We put my Earth Crusaders plan into action on Saturday. Abbey brought a whole frozen trout, eyes and everything, with her in her bike basket. Her dad fishes so much, she says they aren't going to miss one fish.

I am completely jealous of Abbey's bike, by the way. She has this lime green retro cruiser, with a basket, and handle bar tassels. She even painted yellow tulips all over it. She said she usually keeps fake tulips and a plastic loaf of French bread in the basket, but obviously didn't today because of Mr. Trout. So her bike normally looks like something a beautiful girl would be riding on the streets of Paris. Did I mention I'm jealous? Why didn't I think of that first?

Of course Abbey doesn't necessarily look the part of the French girl. Even with her hair in braids today. Maybe it's the red and black striped knee-highs with her cut offs that give her away as a typical art academy student.

Aside from the Trinity clones, most people at the art academy are expressing their own personal style in a big way. I haven't ever really thought about my clothes and hair as art, but I'm starting to. A little. Okay, I'm trying to tell you I mismatched my canvas shoes on purpose today. One black. One blue. It probably just looks like I put my shoes on in the dark, but whatever.

Abbey and I ride our bikes out to where I saw the vulture with the broken wing last weekend. I figure it's pretty hungry by now. The plan is to feed the vulture, so it can have extra strength while it's wing heals.

My plan may have a few flaws.

Definitely one really big flaw. The fish. It smells so bad. And it's just getting worse the longer we're out in this heat. I don't think Abbey's bike basket is ever going to smell right again.

Problem number two, is finding the vulture.

"Are you sure this is where you saw it?" Abbey asks. I nod. "Then, do you think maybe it's wing healed already and it flew away?"

"I don't think it would've gotten better that fast. You don't think it got run over by a car, or died of starvation, or something do you? I don't think I can live with myself if it died and I didn't do anything to help it."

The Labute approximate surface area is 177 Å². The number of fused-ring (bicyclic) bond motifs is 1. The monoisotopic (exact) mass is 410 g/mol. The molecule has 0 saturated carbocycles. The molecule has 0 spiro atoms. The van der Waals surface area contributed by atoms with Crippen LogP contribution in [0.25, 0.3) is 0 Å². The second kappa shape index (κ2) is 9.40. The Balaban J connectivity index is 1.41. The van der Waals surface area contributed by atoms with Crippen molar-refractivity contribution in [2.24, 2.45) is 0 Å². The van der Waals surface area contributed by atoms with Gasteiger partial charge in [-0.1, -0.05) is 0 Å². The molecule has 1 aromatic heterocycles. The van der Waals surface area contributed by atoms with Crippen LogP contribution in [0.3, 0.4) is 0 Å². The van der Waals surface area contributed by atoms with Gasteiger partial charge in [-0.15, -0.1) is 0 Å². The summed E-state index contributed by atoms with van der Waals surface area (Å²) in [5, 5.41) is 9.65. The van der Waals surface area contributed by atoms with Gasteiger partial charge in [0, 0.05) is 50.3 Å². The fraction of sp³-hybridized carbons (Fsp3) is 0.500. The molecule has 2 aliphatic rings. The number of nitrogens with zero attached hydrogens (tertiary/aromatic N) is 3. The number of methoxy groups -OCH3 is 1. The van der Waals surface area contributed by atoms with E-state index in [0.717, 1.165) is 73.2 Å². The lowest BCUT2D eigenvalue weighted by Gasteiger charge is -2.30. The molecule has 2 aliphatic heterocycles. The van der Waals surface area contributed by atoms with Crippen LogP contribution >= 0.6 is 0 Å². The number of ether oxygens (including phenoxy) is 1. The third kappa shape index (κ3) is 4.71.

"Laney. It's a vulture. Not a person or a helpless cute puppy. Get some perspective here, okay?" Abbey does some eye rolling at me.

"It doesn't feel that different to me," I admit. I walk up a little hill near the road. I'm still looking for the vulture, but I'm sort of heading for the shade of the tree on top of the hill too. It's funny, the streets are lined with big old shade trees in my neighborhood, and I swear to you there is always a breeze at this time of year. Out here, it's like living in a desert. I don't get it. Same town, different worlds.

"Hey. You're just trying to get some shade. You're not fooling me," Abbey laughs and follows me.

"Something else was looking for shade too," I say. I'm a couple of steps ahead of Abbey when I catch sight of the vulture glaring at me from under the tree. Freezing in my tracks must be my wild animal response, but I guess Abbey doesn't have the same response. She just keeps on walking, right into me. I grab her to keep from falling, but I take us both down instead.

"Why can't I see you without getting rocks mashed into my knees?" I ask the vulture. I'm guessing by the way it opened its wings and is flapping at us that it isn't happy to see me again. Like I'm happy to be laying on the ground covered in dirt again.

"We're saving that? You're serious?" Abbey whispers to me. She's backed away on her hands and knees and is standing up slowly. I'm still frozen. Great instincts. I'm guessing I should stick to city living. Abbey grabs me by the arms and pulls me up and away from the vulture.

"See its wing?" I say.

"Yeah. It's definitely broken," Abbey sighs. I think it might have been a sympathetic sigh, not a disgusted I-can't-believe-I'm-doing-this sigh. "Let's get the fish."

We turn to walk down to our bikes, but then we end up running back to them, because the vulture chases us. It stops on the other side of the road from our bikes all puffed up and angry-looking.

"Is that thing growling at us?"

"I think it's more of a hiss," I say.

"Whatever. It doesn't sound friendly. Let's just throw the fish at it and get out of here."

"Right." I take the fish out of the basket by its tail and lob it across the street at the vulture. Only the trout is a lot slipperier than I thought it would be, so it wasn't a great throw. It was an awful throw. The fish lands right in the middle of the road. While we're staring at the fish wondering if it's close enough to the vulture, a car goes by and smushes it's head.

"Nice throw," Abbey smirks. "Maybe I should throw it next time."

"It was slippery." I can't help it, I'm giggling now.

"Okay," Abbey said. "You let me know if a car's coming. I'm not getting run over to feed a vulture."

"Don't worry, if you do get run over, I'll tell everyone you died for a noble cause."

"I'm sure my parents won't have a problem with it then," she says. Abbey picks up what was left of the trout by its tail and tosses it right in front of the vulture. She makes it look easy. Of course.

The vulture perks right up.

"Aw. Look at it eat," I say, joining Abbey on the vulture's side of the road. Not exactly cute watching it tear into the fish, but definitely more endearing than the chasing and hissing.

"We should name it," Abbey says. "What do you name a vulture?"

"How about Vulcherro. It works for a boy or a girl," I suggest.

I'd expect Abbey to laugh at that one, but it isn't her laughter I hear next. It's Cameron's.